Upcoming exhibition at the Morgan: Word and Image: Martin Luther's Reformation
Tuesday, September 13, 2016
New York, NY, September 9, 2016 — Five hundred years ago a monk in a backwater town at the edge of Germany took on the most powerful men in Europe—the Holy Roman Emperor and the Pope—and he won.
Martin Luther’s Reformation ranks among the most successful religious movements in history, altering western society and culture forever, and was a testament to his creative use of communications, notably rapidly evolving print technology, to promote his views. To mark the historic anniversary of Luther posting the Ninety-Five Theses to the church door in Wittenberg in 1517, Word and Image: Martin Luther’s Reformation, a new exhibition opening at the Morgan Library & Museum on October 7, explores the evolution of his movement and its triumphant propagation in text and art. The exhibition will remain on view through January 22.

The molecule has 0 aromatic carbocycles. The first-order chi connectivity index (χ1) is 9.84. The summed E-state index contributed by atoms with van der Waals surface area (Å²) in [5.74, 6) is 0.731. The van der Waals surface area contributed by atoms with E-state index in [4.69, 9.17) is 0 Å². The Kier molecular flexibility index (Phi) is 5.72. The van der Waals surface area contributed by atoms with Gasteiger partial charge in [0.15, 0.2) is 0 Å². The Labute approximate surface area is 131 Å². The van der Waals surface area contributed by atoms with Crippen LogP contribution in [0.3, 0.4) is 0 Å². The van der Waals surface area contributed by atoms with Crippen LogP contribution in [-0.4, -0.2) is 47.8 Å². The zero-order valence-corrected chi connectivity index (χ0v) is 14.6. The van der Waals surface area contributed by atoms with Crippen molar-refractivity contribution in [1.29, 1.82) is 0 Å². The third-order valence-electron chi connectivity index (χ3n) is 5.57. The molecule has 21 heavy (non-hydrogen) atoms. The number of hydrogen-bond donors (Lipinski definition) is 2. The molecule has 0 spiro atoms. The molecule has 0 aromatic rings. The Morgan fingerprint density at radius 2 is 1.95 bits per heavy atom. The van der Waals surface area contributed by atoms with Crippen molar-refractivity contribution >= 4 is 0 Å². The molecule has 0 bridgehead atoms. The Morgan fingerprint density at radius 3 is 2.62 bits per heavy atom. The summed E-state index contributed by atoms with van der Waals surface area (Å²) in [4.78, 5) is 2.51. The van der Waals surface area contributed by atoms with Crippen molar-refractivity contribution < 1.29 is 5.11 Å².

Word and Image includes more than ninety objects, highlighted by one of the six existing printed copies of the Ninety-Five Theses, and nearly forty paintings, prints, and drawings by the celebrated German Renaissance artist Lucas Cranach the Elder. Also on view will be Luther’s manuscript draft of his famous Old Testament translation, sculptor Conrad Meit’s exquisite statues of Adam and Eve, and over thirty of Luther’s most important publications. The majority of the works in the show are loans from German museums and have never before been exhibited in the United States.
"The Morgan is internationally recognized for its outstanding collections of early printed books and Northern European prints and drawings, so an exhibition on Martin Luther’s deft use of such material to spread his views is an important and exciting opportunity for us," said Colin B. Bailey, the museum’s director. "Luther understood that his ideas and public image required textual and visual support on a large scale to engage a mass audience. He took advantage of new developments in printing and befriended accomplished artists such as Cranach the Elder to help him in this effort. The result was a sophisticated melding of word and image, that helped launch a religious and cultural revolution."
View the full press release (PDF) at the Morgan's website.